The Best Drones for Kids of 2020
Related: The Best Drones of 2020
The Ryze Tello is something of an anomaly in the kid-friendly drone world, as it is one of the very few models on the market that manages to sport effective flight stabilization sensors while keeping its price tag reasonably low. As such, it is the only model we've found in this range that a true beginner can easily bring into a stable hover and then fly in a straight line. All the other models in this review lack any active stabilization and require a good bit of practice before one can fly them with any semblance of control. Thus, we think the Ryze Tello is the most likely to be fun right out of the box for kids. It also has a camera that is serviceable enough to give kids a new perspective on familiar places.
The biggest downside of the Ryze Tello is that it lacks a physical controller — you fly it using virtual joysticks on the touchscreen of your phone. In our experience, this is a much less immersive experience for kids. You can rectify this, however, by getting a compatible Bluetooth gaming controller, as long as you don't mind spending a little extra. The video captured on the Ryze Tello's camera also comes out quite choppy, but that is pretty standard for models in this price range. The Ryze Tello by itself is a great drone for kids, and if you add a Bluetooth gaming controller, it can become a perfect drone for kids.
Read review: Ryze Tello
As we said, the Ryze Tello is revolutionary in that it has flight stabilization sensors while keeping the cost impressively low. It hovers at the press of a button and flies predictably. The rest of the inexpensive models we tested offer a more fly-by-the-seat-of-your-pants type of experience. Getting any of them into a stable hover will require some skill and a lot of joystick feathering. Likewise, getting them to fly a controlled pattern will take some practice. The added challenge of this kind of flying can be fun (we've flown the EACHINE around for hours), but if you want something super easy to fly right out of the box, the best inexpensive choice is the Tello.
There's nothing quite like buzzing a tiny quadcopter around your house, and the EACHINE E010 Mini provides that entertainment at a rock bottom price. The included remote lets you fly with intuitive joystick controls. It has a beginner mode that ramps the power back a bit and makes flying much easier, and an advanced mode for when you earn your pilot wings and develop a need for speed. If you like to tinker, there are many online tutorials about how to add a camera to this drone and turn it into a first-person view flyer when you start craving a new flying experience.
By far the least attractive quality of the EACHINE E010 Mini is its battery life. In beginner mode, flight times top out at around 5 minutes per charge and they can be even shorter if you're flying fast. You can get around this somewhat by buying spare batteries. And if you fancy yourself handy, there are plenty of online tutorials for rigging the EACHINE E010 Mini with larger batteries.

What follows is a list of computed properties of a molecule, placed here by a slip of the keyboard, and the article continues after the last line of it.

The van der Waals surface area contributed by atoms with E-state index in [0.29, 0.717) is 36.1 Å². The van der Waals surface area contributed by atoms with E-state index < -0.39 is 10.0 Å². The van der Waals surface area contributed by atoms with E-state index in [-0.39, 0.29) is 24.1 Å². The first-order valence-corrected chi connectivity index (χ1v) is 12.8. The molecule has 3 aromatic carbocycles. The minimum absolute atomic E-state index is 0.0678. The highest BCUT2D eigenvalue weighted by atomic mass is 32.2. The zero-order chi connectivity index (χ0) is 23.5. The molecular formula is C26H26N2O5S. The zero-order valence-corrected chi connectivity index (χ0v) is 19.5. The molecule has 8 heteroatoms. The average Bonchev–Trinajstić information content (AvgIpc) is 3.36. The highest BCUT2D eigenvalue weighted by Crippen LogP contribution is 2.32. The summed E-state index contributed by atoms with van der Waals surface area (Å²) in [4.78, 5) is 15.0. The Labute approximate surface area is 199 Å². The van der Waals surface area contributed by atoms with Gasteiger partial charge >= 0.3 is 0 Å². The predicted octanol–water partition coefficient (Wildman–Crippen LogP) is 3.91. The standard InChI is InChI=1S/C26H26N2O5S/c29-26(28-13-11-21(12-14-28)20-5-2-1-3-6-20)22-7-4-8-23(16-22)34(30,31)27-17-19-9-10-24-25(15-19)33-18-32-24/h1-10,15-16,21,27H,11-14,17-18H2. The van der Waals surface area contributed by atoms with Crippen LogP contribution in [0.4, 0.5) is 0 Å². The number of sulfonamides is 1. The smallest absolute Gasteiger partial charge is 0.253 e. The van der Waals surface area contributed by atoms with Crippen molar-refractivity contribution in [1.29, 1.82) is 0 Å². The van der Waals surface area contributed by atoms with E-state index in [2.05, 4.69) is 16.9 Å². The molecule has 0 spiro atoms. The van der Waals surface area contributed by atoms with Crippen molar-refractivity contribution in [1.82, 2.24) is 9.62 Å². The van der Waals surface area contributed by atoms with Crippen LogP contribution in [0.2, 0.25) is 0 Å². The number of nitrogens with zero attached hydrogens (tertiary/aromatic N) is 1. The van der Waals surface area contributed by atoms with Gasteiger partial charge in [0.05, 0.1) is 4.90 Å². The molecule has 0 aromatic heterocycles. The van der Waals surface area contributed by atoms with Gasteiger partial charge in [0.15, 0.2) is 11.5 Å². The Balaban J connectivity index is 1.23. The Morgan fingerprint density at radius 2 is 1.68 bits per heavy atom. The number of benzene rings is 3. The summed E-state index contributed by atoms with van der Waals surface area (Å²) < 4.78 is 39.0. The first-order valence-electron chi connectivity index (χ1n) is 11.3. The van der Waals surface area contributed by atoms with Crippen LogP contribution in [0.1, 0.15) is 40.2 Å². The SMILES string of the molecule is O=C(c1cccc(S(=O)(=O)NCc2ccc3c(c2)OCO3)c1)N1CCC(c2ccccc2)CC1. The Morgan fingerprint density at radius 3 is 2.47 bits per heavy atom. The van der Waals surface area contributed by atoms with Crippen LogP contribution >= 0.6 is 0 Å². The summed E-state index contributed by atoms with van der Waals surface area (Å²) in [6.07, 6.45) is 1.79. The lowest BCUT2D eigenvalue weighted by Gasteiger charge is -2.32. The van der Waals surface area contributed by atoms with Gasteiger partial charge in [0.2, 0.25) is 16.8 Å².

Read review: EACHINE E010 Mini
For those that want the experience of flying an aerial camera around on the cheap, the DBPOWER X400W FPV is a great choice. For an impressively low price you get both a physical remote control and a realtime video feed to your smartphone, which makes for an interesting and fun flying experience. It also offers a beginner-friendly headless mode that can make it more intuitive to fly. There is even the option of pairing the drone with a third party first-person view headset to make it feel like you're actually in the cockpit.
There are two things you should be aware of before buying this drone. First, it requires some assembly before it can take to the air. Although this could be a fun project for some kids, it may be a disappointing barrier in the way of flying fun for others. Also, the camera is quite small, so the resulting videos look quite grainy, even when viewed on a small phone screen. However, we don't feel like this takes away from the experience of getting a real-time video feed while flying. So if that's what you're after, this quadcopter is a bargain.
Read review: DBPOWER X400W FPV
The Holy Stone HS160 Shadow provides a decent camera and a slightly lagging real-time video downlink (with the use of a smartphone) in a package that can fold down into a profile so slim you can put it in the back pocket of your jeans. It also boasts a maximum flight time of 8 minutes, and comes with a spare battery, so you can keep the fun going even longer. If you want something with a camera that you can toss in your bag just in case the urge to fly strikes, this is a great choice.
As with all models in this price range, the video from the Holy Stone HS160 Shadow is usable, but certainly not high definition. There is also a trade-off in durability due to its small size — it feels a bit flimsier than most of the other models on this list. Finally, it does not have a headless mode. This is fine once you the hang of flying, but many beginners appreciate having a headless mode when they're first learning to fly.
Read review: Holy Stone HS160 Shadow